Tunnel splitter can also be useful in single ISP situations. As I mentioned above some ISPs impose per TCP connection bandwidth limits. If you are just downloading a file you can often overcome these with download acceleration software which makes multiple HTTP requests. This doesn’t work however for things like streaming video (youtube, hulu, etc). Tunnel splitter solves this problem because it allows you to have a single TCP connection use your ISPs maximum total bandwidth.
The fact that connections will never be dropped by tunnel splitter can be useful as well. You can sleep or hibernate your computer, or all your internet connections can go down for any amount of time, and when you restore things your remote connection will still be active. This works because of a few things. First, whatever program you are proxying is actually connected to localhost (to the tunnel splitter client), so your ISPs going down doesn’t affect that conneciton. Second, the remote connection from the tunnel splitter server to the final destination is of course not affected by your computer’s local status. Thirdly, it is only the tunnel splitter client and server which will detect that the tunnel connections have gone down. But as a side effect of its redundancy protocol, it will keep retrying forever to connect the tunnel connections. Once they do reconnect, any pending data on either side will be sent across as if nothing ever happened. As far as the client you are proxying and the remote server you are proxying to are concerned they have both had active TCP connections the entire time. Of course if you are proxying a protocol which does it own protocol level connection health checking or pinging (IRC) it will detect that there are no responses and most likely drop the connection. I have experimented a little with adding support for both the tunnel splitter client and server to be protocol aware and respond to these pings so that the even a protocol with connection health checks could stay up indefinitely. Not sure if this is something people will really care much about though.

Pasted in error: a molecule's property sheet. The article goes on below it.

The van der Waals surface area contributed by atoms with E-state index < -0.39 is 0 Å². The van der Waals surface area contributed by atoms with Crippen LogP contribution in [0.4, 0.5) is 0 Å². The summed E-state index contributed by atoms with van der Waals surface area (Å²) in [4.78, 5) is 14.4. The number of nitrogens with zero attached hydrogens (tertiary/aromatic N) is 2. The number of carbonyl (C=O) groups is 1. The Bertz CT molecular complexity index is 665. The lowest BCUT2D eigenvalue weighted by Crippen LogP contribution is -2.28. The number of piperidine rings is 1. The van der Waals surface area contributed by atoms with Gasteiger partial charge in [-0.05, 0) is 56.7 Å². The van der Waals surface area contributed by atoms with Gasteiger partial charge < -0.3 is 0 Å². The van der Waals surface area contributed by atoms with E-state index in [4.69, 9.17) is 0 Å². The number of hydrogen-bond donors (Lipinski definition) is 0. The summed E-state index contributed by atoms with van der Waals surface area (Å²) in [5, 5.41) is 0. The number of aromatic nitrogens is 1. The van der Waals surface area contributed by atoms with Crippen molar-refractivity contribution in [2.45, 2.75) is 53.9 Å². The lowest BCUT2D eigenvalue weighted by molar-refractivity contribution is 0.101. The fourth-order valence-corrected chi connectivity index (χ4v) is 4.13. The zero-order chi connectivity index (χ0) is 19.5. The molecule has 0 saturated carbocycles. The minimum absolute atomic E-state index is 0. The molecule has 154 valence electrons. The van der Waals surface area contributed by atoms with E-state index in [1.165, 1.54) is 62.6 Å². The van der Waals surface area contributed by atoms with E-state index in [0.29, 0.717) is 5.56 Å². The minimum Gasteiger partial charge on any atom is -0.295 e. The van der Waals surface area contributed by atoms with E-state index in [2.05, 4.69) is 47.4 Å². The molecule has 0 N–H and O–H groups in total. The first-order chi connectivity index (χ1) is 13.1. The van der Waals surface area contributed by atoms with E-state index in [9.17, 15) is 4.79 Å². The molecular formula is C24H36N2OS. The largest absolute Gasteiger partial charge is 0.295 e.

Tunnel splitter is still very beta although I have been using it locally for all my web traffic and movie streaming for close to a year now and it’s been quite a while since I’ve run into any bugs.
All comments, criticisms, and suggestions welcome. Also feel free to contact me at firstname.lastname@example.org
Check out the README for more info.